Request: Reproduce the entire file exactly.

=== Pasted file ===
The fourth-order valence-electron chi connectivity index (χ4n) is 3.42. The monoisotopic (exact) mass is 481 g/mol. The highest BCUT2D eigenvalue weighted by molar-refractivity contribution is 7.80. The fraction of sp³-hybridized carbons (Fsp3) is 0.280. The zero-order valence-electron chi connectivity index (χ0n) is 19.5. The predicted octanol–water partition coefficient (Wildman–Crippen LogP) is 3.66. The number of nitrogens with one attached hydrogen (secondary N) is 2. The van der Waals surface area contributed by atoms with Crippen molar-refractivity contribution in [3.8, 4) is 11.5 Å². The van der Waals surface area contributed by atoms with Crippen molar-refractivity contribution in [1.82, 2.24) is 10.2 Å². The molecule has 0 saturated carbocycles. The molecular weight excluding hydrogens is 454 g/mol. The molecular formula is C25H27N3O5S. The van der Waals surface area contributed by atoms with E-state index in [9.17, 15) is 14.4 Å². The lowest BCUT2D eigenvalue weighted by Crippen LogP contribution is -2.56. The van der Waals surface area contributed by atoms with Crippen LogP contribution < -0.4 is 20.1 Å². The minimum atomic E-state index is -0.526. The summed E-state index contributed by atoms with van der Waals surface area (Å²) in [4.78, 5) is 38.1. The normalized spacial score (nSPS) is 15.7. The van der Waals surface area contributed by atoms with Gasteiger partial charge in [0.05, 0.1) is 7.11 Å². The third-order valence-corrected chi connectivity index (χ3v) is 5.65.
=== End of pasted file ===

The fourth-order valence-electron chi connectivity index (χ4n) is 3.42. The monoisotopic (exact) mass is 481 g/mol. The highest BCUT2D eigenvalue weighted by molar-refractivity contribution is 7.80. The fraction of sp³-hybridized carbons (Fsp3) is 0.280. The zero-order valence-electron chi connectivity index (χ0n) is 19.5. The predicted octanol–water partition coefficient (Wildman–Crippen LogP) is 3.66. The number of nitrogens with one attached hydrogen (secondary N) is 2. The van der Waals surface area contributed by atoms with Crippen molar-refractivity contribution in [3.8, 4) is 11.5 Å². The van der Waals surface area contributed by atoms with Crippen molar-refractivity contribution in [1.82, 2.24) is 10.2 Å². The molecule has 0 saturated carbocycles. The molecular weight excluding hydrogens is 454 g/mol. The molecular formula is C25H27N3O5S. The van der Waals surface area contributed by atoms with E-state index in [9.17, 15) is 14.4 Å². The lowest BCUT2D eigenvalue weighted by Crippen LogP contribution is -2.56. The van der Waals surface area contributed by atoms with Crippen LogP contribution < -0.4 is 20.1 Å². The minimum atomic E-state index is -0.526. The summed E-state index contributed by atoms with van der Waals surface area (Å²) in [4.78, 5) is 38.1. The normalized spacial score (nSPS) is 15.7. The van der Waals surface area contributed by atoms with Gasteiger partial charge in [0.05, 0.1) is 7.11 Å². The third-order valence-corrected chi connectivity index (χ3v) is 5.65.